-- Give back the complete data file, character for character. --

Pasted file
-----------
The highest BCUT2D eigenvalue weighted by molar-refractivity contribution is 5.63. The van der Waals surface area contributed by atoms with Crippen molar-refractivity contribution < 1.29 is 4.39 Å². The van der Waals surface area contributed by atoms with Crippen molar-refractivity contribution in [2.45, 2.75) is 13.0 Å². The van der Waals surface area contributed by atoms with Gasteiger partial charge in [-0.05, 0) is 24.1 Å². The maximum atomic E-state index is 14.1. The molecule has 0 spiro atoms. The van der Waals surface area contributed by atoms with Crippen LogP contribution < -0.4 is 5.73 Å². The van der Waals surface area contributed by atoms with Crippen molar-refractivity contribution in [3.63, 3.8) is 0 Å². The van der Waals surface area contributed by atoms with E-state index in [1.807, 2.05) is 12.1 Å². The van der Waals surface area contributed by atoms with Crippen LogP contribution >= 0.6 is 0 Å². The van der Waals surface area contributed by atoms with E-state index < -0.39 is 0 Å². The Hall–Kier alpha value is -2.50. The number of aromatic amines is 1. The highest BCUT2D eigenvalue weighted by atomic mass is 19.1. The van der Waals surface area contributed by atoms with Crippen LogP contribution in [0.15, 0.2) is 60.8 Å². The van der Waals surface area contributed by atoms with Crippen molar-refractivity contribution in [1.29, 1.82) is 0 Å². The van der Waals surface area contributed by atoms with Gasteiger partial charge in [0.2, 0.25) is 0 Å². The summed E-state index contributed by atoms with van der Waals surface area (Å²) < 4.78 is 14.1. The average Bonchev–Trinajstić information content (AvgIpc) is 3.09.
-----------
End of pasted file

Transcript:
The highest BCUT2D eigenvalue weighted by molar-refractivity contribution is 5.63. The van der Waals surface area contributed by atoms with Crippen molar-refractivity contribution < 1.29 is 4.39 Å². The van der Waals surface area contributed by atoms with Crippen molar-refractivity contribution in [2.45, 2.75) is 13.0 Å². The van der Waals surface area contributed by atoms with Gasteiger partial charge in [-0.05, 0) is 24.1 Å². The maximum atomic E-state index is 14.1. The molecule has 0 spiro atoms. The van der Waals surface area contributed by atoms with Crippen LogP contribution < -0.4 is 5.73 Å². The van der Waals surface area contributed by atoms with Crippen molar-refractivity contribution in [3.63, 3.8) is 0 Å². The van der Waals surface area contributed by atoms with E-state index in [1.807, 2.05) is 12.1 Å². The van der Waals surface area contributed by atoms with Crippen LogP contribution >= 0.6 is 0 Å². The van der Waals surface area contributed by atoms with E-state index < -0.39 is 0 Å². The Hall–Kier alpha value is -2.50. The number of aromatic amines is 1. The highest BCUT2D eigenvalue weighted by atomic mass is 19.1. The van der Waals surface area contributed by atoms with Crippen LogP contribution in [0.15, 0.2) is 60.8 Å². The van der Waals surface area contributed by atoms with Crippen molar-refractivity contribution in [1.29, 1.82) is 0 Å². The van der Waals surface area contributed by atoms with Gasteiger partial charge in [0.2, 0.25) is 0 Å². The summed E-state index contributed by atoms with van der Waals surface area (Å²) < 4.78 is 14.1. The average Bonchev–Trinajstić information content (AvgIpc) is 3.09.